There is a clearly bidirectional relationship between food and our emotions, which can be often witnessed in our daily experiences. For instance, tendencies commonly referred to as comfort eating, which is a tendency to desire more junk foods especially during times of stress, as opposed to the tendency to lose one’s appetite in times of stress or tension. Food ends up meaning much more than simply nutrients; it gets intertwined with our emotions. Almost all of us do at some point of time eat too much or little, have cravings, or makes efforts to eat more healthy food. However, while wrong or unhealthy eating habits could be detrimental to our health, many of us are not aware of the existence of a category of disorders specifically referring to an individual’s eating behavior. It is therefore not surprising to note an emerging trend of eating disorders in India In fact, eating disorders are increasing in prevalence, especially amongst adolescents and females.

Eating disorders refer to extreme disturbances in eating behaviour, wherein the urge to eat less or more is no more in the person’s control, and the person feels distressed about his or her body weight and shape. Such disorders broadly comprise of restrictive behaviours including dieting, fasting or excessive exercising, and/or overeating/purging behaviours including self-induced vomiting, or the misuse of laxatives, diuretics or enemas. While eating disorders commonly have an onset in late childhood or early adolescence, the lack of awareness may lead to diagnoses of these disorders in adulthood as well. Commonly observed habits amongst individuals with eating disorders could include following rigid diets, secretly bingeing on food, throwing up after meals, or obsessively counting calories.

Many of us may relate eating disorders to unhealthy eating habits. However, it is important to remember that there are biological mechanisms underlying the development as well as the consequences of these eating disorders, in addition to the psychology beneath these maladaptive eating patterns that are capable of creating havoc in our lives. While almost all of us have some ideas of wanting to look a particular way, with our desires of a range of body weight or shape. As such desires begin to shape our belief system, and become more of a preoccupation or obsession, various psychological factors come into play. It has been clearly established that there seems to be strong relationship of eating disorders with depression, anxiety, poor self-esteem, substance use, anger, loneliness, inadequacy and other mental conditions. Psychological factors like maladaptive attitudes or beliefs about eating, or body shape, identity conflicts, or overvaluation of appearance are also etiologically associated with eating disorders. Other psychological and social stressors like trauma, childhood abuse, insecure attachment, bullying, or dysfunctional families have also been found to contribute to the etiological development of eating disorders.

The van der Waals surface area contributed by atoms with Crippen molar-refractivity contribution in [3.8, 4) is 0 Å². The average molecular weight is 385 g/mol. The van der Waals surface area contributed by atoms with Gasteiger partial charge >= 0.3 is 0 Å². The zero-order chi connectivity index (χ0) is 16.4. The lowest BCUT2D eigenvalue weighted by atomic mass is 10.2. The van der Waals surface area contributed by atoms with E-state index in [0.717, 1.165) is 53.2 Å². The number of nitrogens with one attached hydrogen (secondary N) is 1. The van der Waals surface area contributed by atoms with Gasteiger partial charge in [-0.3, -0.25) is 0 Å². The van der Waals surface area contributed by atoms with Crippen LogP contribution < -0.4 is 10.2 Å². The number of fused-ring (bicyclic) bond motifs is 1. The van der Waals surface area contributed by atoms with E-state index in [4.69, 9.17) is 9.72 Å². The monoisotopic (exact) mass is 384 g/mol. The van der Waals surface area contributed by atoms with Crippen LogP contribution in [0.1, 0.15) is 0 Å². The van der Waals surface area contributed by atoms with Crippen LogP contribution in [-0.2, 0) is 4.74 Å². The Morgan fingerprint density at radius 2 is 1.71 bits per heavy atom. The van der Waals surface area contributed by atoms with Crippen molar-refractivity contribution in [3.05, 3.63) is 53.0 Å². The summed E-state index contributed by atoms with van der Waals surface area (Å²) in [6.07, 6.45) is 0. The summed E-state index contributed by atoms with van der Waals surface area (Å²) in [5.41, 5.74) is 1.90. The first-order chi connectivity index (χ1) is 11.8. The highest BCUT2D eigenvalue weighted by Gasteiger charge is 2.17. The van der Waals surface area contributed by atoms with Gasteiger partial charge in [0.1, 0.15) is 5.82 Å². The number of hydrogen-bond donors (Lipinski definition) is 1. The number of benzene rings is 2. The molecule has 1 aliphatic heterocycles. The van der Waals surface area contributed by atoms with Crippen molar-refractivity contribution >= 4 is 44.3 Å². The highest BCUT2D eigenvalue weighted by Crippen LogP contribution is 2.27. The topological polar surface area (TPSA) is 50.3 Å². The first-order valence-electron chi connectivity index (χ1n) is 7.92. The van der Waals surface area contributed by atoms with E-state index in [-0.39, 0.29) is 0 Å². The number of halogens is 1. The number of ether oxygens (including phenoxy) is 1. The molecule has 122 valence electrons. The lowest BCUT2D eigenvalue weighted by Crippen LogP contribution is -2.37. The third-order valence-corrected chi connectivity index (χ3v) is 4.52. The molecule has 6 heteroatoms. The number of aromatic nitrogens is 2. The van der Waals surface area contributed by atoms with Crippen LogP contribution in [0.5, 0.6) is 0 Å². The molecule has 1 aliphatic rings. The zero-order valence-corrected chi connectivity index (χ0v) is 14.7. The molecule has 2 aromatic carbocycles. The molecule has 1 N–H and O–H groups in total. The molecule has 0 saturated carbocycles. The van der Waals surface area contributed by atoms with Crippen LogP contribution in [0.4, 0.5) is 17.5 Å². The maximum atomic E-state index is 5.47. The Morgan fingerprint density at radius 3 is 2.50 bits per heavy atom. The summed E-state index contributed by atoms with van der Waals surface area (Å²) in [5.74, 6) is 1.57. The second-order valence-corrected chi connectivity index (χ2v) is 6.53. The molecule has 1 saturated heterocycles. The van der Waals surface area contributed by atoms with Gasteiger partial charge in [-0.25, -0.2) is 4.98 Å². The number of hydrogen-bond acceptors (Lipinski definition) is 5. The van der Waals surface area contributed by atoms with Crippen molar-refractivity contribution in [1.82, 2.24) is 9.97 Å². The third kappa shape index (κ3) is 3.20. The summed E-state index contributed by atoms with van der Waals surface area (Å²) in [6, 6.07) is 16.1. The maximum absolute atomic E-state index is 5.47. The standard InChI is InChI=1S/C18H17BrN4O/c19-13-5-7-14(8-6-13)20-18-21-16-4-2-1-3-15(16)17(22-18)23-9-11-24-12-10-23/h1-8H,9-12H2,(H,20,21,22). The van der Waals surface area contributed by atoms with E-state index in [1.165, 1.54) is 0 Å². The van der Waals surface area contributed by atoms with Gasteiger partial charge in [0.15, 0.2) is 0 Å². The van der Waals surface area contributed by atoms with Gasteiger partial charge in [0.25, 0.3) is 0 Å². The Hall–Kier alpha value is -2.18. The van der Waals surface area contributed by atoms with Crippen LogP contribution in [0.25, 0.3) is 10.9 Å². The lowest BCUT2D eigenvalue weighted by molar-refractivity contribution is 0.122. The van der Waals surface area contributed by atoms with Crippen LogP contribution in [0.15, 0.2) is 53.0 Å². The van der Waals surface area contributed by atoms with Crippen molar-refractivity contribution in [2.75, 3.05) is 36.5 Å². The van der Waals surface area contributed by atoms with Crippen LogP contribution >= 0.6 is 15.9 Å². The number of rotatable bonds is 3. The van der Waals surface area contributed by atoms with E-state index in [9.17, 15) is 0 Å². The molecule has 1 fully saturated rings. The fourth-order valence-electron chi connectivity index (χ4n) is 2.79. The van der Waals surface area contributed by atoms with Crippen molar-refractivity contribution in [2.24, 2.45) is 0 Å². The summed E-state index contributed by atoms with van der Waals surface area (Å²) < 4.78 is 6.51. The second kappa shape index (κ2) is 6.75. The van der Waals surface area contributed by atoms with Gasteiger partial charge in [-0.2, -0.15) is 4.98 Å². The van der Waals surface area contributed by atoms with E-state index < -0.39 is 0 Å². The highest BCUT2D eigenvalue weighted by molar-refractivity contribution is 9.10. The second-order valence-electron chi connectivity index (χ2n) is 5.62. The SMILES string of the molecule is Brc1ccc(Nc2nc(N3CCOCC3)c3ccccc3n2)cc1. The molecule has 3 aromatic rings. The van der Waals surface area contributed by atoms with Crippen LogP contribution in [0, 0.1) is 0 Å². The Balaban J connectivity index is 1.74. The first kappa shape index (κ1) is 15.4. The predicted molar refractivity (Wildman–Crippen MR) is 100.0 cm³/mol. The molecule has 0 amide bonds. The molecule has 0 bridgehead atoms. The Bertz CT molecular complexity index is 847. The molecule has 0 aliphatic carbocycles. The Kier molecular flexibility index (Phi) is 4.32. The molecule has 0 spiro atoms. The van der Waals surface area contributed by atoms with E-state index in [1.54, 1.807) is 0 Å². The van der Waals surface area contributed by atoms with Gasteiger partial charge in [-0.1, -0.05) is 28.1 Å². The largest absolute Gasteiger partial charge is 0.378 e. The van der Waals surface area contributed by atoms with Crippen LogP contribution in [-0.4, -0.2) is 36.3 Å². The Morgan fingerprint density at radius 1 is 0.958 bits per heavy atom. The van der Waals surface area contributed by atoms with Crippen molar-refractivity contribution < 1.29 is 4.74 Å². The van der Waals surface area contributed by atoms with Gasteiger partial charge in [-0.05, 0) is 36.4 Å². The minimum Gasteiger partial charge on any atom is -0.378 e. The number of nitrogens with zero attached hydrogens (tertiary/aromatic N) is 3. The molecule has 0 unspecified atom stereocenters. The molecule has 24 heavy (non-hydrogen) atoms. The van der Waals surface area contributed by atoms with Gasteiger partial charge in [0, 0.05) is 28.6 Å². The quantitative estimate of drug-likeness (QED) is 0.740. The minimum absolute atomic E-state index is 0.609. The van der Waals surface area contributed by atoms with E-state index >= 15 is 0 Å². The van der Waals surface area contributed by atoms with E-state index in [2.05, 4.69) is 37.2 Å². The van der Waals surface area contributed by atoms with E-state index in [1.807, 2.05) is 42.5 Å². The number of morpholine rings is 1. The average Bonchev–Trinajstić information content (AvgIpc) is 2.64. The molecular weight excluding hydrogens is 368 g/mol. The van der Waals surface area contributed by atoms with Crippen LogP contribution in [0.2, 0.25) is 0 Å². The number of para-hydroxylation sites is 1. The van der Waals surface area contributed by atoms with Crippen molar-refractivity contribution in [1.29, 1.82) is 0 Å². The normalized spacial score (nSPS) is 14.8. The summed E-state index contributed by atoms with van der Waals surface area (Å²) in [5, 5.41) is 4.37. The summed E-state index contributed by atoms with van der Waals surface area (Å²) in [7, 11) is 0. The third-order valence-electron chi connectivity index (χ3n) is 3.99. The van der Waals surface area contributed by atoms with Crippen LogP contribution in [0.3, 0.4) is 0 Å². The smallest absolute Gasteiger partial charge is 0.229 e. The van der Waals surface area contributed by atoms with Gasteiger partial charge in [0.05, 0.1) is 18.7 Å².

Furthermore, socialization plays a significant role in the exacerbation and maintenance of eating disorders, as there are a wide range of situations which could precipitate or trigger maladaptive beliefs and eating patterns, especially in those predisposed with a susceptibility to them. In addition, the role of sociocultural components contributing to the development of eating disorders is undeniable. Peer and media influences play a major role in deciding the idealized body shapes, and the expectations and perceptions related to self-image, especially for children and adolescents, tending to choose their role models based on the mass media. Furthermore, glamorization and internalization of the thin ideals, dieting, and body dissatisfaction are often ingredients embedded in some cultures.

Contrary to popular myths, eating disorders are not simply a lifestyle choice, or a normal part of adolescence. Eating disorders are a serious illness with physical and psychological consequences, but recovery is possible with the help of adequate psychiatric and psychological intervention. Often people may try to hide their symptoms, in fear of embarrassment or stigma.

It is important for awareness about the disorder to spread, so that earlier identification becomes easier. The peer and media influences play a major role in deciding the idealized body shapes, and the expectations and perceptions related to self-image. Especially for children and adolescents, whose young minds are highly impressionable, they tend to choose their role models based on the mass media. The glamorization and internalization of the thin ideals, dieting, and body dissatisfaction are often ingredients deeply embedded in their minds. Therefore, media literacy needs to be encouraged as a prevention policy, explaining the impact of advertisements and entertainment media on eating disorders and body image concerns. To conclude, we need to remember that eating disorders are treatable illnesses, and professional help is irreplaceable.

Reference: http://blogs.fortishealthcare.com/eating-disorder/

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